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William Albert Samuel Hewins

(1865—1931) economist and politician


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Hewins was born in Wolverhampton, West Midlands on 11 May 1865, the second son of Samuel Hewins, a middle-class Midlands metal merchant. He died at his home in London on 17 November 1931. He attended Wolverhampton Grammar School, from whence he obtained the Hatherton Scholarship to Pembroke College, Oxford. He graduated in 1887 with a second class in the final mathematical school, having obtained a first class in the mathematical moderations in 1885. In addition to his studies in mathematics, he had been drawn to economics by the adverse effects of the economic downturn in the 1870s on his family's business. At Pembroke, he was taught by Sir C.H. Firth and undertook economic and social studies of England in the seventeenth century. From early on, however, he rejected the methodology of classical political economy in favour of a more historical approach. In 1892, Hewins married Margaret, the daughter of James Slater of Bescot Hall, Staffordshire. They had a son and two daughters.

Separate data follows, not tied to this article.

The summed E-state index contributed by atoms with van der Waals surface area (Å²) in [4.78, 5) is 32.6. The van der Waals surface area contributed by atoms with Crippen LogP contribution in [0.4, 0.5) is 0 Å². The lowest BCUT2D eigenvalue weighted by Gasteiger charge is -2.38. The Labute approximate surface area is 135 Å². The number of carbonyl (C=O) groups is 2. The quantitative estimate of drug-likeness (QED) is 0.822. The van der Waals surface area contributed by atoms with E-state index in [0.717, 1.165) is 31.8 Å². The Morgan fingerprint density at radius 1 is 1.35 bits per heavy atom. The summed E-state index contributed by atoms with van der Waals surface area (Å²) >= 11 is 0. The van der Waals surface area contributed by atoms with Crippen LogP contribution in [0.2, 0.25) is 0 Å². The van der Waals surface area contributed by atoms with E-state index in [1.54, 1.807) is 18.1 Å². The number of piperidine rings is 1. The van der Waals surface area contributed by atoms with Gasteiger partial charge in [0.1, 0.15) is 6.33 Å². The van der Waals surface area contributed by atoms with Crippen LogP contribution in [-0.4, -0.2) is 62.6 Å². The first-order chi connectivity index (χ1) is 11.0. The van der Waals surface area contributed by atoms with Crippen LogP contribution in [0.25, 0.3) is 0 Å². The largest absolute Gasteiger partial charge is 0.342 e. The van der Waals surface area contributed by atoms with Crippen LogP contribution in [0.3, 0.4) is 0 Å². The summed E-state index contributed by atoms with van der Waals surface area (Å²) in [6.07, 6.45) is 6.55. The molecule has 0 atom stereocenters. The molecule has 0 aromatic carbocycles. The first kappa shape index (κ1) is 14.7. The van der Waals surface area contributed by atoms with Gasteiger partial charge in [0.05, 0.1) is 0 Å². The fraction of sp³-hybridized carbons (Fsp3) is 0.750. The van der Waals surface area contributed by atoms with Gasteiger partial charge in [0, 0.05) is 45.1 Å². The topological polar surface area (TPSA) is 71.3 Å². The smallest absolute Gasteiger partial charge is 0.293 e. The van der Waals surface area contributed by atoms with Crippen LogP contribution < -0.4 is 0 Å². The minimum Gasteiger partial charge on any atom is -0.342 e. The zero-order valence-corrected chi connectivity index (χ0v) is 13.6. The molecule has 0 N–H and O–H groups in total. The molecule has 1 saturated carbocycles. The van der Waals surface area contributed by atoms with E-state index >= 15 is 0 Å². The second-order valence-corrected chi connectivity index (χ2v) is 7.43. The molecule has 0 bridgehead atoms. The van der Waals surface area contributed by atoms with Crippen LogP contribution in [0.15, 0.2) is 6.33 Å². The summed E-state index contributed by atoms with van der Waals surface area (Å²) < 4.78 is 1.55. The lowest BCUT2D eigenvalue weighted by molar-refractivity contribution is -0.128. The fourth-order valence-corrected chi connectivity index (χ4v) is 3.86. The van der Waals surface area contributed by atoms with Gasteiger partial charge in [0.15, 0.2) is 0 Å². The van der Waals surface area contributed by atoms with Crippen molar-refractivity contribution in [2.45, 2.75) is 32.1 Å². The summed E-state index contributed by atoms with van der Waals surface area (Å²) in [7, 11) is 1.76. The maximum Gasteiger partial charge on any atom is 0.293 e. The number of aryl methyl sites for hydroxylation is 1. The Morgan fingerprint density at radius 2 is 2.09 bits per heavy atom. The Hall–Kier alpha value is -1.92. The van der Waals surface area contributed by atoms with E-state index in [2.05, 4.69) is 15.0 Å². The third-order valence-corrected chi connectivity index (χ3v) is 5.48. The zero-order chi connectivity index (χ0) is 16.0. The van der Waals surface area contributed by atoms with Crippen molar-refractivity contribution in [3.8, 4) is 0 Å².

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From The Biographical Dictionary of British Economists in Oxford Reference.

Subjects: Economics.


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